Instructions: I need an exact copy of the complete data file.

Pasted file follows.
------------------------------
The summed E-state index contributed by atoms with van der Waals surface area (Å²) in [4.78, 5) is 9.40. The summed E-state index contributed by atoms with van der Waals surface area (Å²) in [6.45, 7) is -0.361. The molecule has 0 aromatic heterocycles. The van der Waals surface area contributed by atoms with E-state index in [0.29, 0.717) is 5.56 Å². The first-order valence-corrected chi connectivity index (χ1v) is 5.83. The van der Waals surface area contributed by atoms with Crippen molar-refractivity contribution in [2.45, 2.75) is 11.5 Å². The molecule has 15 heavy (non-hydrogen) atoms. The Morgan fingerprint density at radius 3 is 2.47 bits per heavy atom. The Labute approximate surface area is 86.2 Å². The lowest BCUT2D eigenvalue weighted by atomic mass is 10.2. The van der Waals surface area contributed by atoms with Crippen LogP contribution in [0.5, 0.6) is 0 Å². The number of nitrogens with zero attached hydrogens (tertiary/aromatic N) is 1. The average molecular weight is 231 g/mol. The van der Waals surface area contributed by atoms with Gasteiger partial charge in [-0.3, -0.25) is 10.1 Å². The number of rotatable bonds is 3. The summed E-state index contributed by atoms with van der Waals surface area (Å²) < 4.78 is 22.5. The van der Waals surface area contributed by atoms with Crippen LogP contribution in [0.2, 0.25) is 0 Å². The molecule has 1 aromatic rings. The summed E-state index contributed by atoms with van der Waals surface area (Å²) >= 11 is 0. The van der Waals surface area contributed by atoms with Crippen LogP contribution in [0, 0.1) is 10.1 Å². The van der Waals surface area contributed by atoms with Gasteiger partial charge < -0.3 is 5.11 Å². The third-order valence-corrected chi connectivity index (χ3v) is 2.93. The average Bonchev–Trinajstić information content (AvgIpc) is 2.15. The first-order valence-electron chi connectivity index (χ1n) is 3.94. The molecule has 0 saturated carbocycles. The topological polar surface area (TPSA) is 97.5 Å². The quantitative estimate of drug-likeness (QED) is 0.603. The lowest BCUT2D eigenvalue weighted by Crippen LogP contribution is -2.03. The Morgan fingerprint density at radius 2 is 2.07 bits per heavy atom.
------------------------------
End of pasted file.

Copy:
The summed E-state index contributed by atoms with van der Waals surface area (Å²) in [4.78, 5) is 9.40. The summed E-state index contributed by atoms with van der Waals surface area (Å²) in [6.45, 7) is -0.361. The molecule has 0 aromatic heterocycles. The van der Waals surface area contributed by atoms with E-state index in [0.29, 0.717) is 5.56 Å². The first-order valence-corrected chi connectivity index (χ1v) is 5.83. The van der Waals surface area contributed by atoms with Crippen molar-refractivity contribution in [2.45, 2.75) is 11.5 Å². The molecule has 15 heavy (non-hydrogen) atoms. The Morgan fingerprint density at radius 3 is 2.47 bits per heavy atom. The Labute approximate surface area is 86.2 Å². The lowest BCUT2D eigenvalue weighted by atomic mass is 10.2. The van der Waals surface area contributed by atoms with Crippen LogP contribution in [0.5, 0.6) is 0 Å². The number of nitrogens with zero attached hydrogens (tertiary/aromatic N) is 1. The average molecular weight is 231 g/mol. The van der Waals surface area contributed by atoms with Gasteiger partial charge in [-0.3, -0.25) is 10.1 Å². The number of rotatable bonds is 3. The summed E-state index contributed by atoms with van der Waals surface area (Å²) < 4.78 is 22.5. The van der Waals surface area contributed by atoms with Crippen LogP contribution in [0.2, 0.25) is 0 Å². The molecule has 1 aromatic rings. The summed E-state index contributed by atoms with van der Waals surface area (Å²) >= 11 is 0. The van der Waals surface area contributed by atoms with Crippen LogP contribution in [0, 0.1) is 10.1 Å². The van der Waals surface area contributed by atoms with Gasteiger partial charge < -0.3 is 5.11 Å². The third-order valence-corrected chi connectivity index (χ3v) is 2.93. The average Bonchev–Trinajstić information content (AvgIpc) is 2.15. The first-order valence-electron chi connectivity index (χ1n) is 3.94. The molecule has 0 saturated carbocycles. The topological polar surface area (TPSA) is 97.5 Å². The quantitative estimate of drug-likeness (QED) is 0.603. The lowest BCUT2D eigenvalue weighted by Crippen LogP contribution is -2.03. The Morgan fingerprint density at radius 2 is 2.07 bits per heavy atom.